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Hi Stefan!

On Fri, Sep 03, 2010 at 01:01:59PM +0200, Stefan Behnel wrote:
> What does "the resulting code" mean to you? Just what you need to represent 
> the GUI itself, or also the code that fills it with functionality? I mean, 
> most GUI toolkits have some half-abstract way of matching GUI events with 
> target code, but if you want to go further than that (i.e. *into* the 
> target code), I doubt that it will be very helpful.

Ah, the resulting code, is just code that address widget positioning on
geometry managers (the GUI itself, only).  Any logic of it would be in
charge of the programmer, not this tool.

I think it would work very well with Qt, Tk and HTML, which I know very
well.  On they, GUI definition and GUI logic are in totally different
places.  I don't know about GTK or ncurses, but I believe it wouldn't be
too different.

> If I'm not completely mistaken, I read about at least a couple of usable 
> GUI abstractions in the Python world. But you seem to want to abstract from 
> the language binding as well.

Yeah, they call it AnyGUI.  But it is different.  You specify your GUI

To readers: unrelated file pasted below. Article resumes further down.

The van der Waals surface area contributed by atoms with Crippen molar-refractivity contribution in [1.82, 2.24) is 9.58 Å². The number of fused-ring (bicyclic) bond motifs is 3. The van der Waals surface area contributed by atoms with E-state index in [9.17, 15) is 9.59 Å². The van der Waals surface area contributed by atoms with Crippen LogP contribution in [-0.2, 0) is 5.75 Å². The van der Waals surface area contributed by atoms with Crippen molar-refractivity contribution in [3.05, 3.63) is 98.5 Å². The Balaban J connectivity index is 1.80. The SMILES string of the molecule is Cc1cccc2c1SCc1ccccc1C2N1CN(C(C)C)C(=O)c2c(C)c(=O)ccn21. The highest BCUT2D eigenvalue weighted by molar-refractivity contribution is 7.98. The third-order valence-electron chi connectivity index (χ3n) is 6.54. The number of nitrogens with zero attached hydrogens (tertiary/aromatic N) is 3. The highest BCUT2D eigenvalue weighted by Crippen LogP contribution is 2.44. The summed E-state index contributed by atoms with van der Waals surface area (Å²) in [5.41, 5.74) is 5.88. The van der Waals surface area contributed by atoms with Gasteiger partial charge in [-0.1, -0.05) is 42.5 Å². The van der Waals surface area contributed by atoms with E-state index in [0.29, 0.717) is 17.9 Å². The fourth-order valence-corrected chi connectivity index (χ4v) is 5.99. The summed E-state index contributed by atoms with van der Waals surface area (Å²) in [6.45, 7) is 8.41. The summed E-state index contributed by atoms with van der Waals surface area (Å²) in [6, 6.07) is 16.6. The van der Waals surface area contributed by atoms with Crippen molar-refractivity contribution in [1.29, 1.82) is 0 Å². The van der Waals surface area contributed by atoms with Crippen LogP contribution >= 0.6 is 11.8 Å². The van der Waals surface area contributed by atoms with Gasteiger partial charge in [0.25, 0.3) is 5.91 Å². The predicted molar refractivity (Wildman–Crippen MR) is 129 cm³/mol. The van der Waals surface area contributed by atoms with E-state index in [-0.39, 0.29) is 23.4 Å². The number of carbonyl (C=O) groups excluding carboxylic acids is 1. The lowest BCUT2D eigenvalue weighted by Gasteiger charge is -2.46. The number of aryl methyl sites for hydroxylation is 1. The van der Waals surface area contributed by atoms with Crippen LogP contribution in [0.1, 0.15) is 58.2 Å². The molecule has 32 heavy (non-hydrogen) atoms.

using Python classes of AnyGUI and tell it to "render" to Qt, ncurses,
whatever.  It is Python-specific and at language level.

> Wouldn't it make more sense to use a graphical DSL instead of a textual 
> one? For example, you could use the Qt designer to model your GUI, and then 
> generate the platform independent GUI representation from that. Or use an 
> HTML editor and map the HTML/CSS output to Qt/GTK+/whatever. Few people 
> write user interfaces manually these days.

Well, my plan is to address pitfalls of visual designers.

Qt Designer, for instance, generates a .ui file which is not more than a
XML.  I'm not going to start a flame war about whether or not XML is a
good format, but for me it is definitively not:  with XML I can't diff
the file between version X and version X+1 and get a good diff about
what changed.  With XML I can't change it manually and know what I am
doing.  If I were using a format with the same purpose of XML, I'd
prefer YAML or JSON.

I think Steve Donovan pointed out some other good pitfalls of visual
designers.  I'm not discarding visual designers, I'm just saying that
I'd like to use a more Unix-like tool (universal interface: text input,
text output) to generate them.  BTW, Steve also gave a nice example of a
possible declarative language.

Silas Silva